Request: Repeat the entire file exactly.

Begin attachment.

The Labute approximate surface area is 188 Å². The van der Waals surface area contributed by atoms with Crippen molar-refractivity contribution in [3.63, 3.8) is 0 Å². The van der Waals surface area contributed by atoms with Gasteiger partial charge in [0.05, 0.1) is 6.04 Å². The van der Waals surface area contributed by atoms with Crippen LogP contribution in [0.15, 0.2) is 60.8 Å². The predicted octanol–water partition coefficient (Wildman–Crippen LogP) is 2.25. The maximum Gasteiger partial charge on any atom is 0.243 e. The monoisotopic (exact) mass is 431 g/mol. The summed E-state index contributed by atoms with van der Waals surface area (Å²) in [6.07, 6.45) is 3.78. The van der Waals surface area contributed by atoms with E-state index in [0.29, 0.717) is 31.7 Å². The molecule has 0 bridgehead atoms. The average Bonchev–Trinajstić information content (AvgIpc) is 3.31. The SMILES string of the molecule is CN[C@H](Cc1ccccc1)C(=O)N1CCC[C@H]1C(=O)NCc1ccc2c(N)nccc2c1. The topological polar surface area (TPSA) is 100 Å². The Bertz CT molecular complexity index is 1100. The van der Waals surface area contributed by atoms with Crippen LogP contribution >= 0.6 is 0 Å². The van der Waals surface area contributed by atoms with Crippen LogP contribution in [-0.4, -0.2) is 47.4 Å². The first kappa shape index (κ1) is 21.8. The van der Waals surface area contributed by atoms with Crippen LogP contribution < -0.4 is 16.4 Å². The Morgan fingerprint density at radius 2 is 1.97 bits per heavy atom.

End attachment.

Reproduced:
The Labute approximate surface area is 188 Å². The van der Waals surface area contributed by atoms with Crippen molar-refractivity contribution in [3.63, 3.8) is 0 Å². The van der Waals surface area contributed by atoms with Gasteiger partial charge in [0.05, 0.1) is 6.04 Å². The van der Waals surface area contributed by atoms with Crippen LogP contribution in [0.15, 0.2) is 60.8 Å². The predicted octanol–water partition coefficient (Wildman–Crippen LogP) is 2.25. The maximum Gasteiger partial charge on any atom is 0.243 e. The monoisotopic (exact) mass is 431 g/mol. The summed E-state index contributed by atoms with van der Waals surface area (Å²) in [6.07, 6.45) is 3.78. The van der Waals surface area contributed by atoms with E-state index in [0.29, 0.717) is 31.7 Å². The molecule has 0 bridgehead atoms. The average Bonchev–Trinajstić information content (AvgIpc) is 3.31. The SMILES string of the molecule is CN[C@H](Cc1ccccc1)C(=O)N1CCC[C@H]1C(=O)NCc1ccc2c(N)nccc2c1. The topological polar surface area (TPSA) is 100 Å². The Bertz CT molecular complexity index is 1100. The van der Waals surface area contributed by atoms with Crippen LogP contribution >= 0.6 is 0 Å². The van der Waals surface area contributed by atoms with Crippen LogP contribution in [-0.4, -0.2) is 47.4 Å². The first kappa shape index (κ1) is 21.8. The van der Waals surface area contributed by atoms with Crippen LogP contribution < -0.4 is 16.4 Å². The Morgan fingerprint density at radius 2 is 1.97 bits per heavy atom.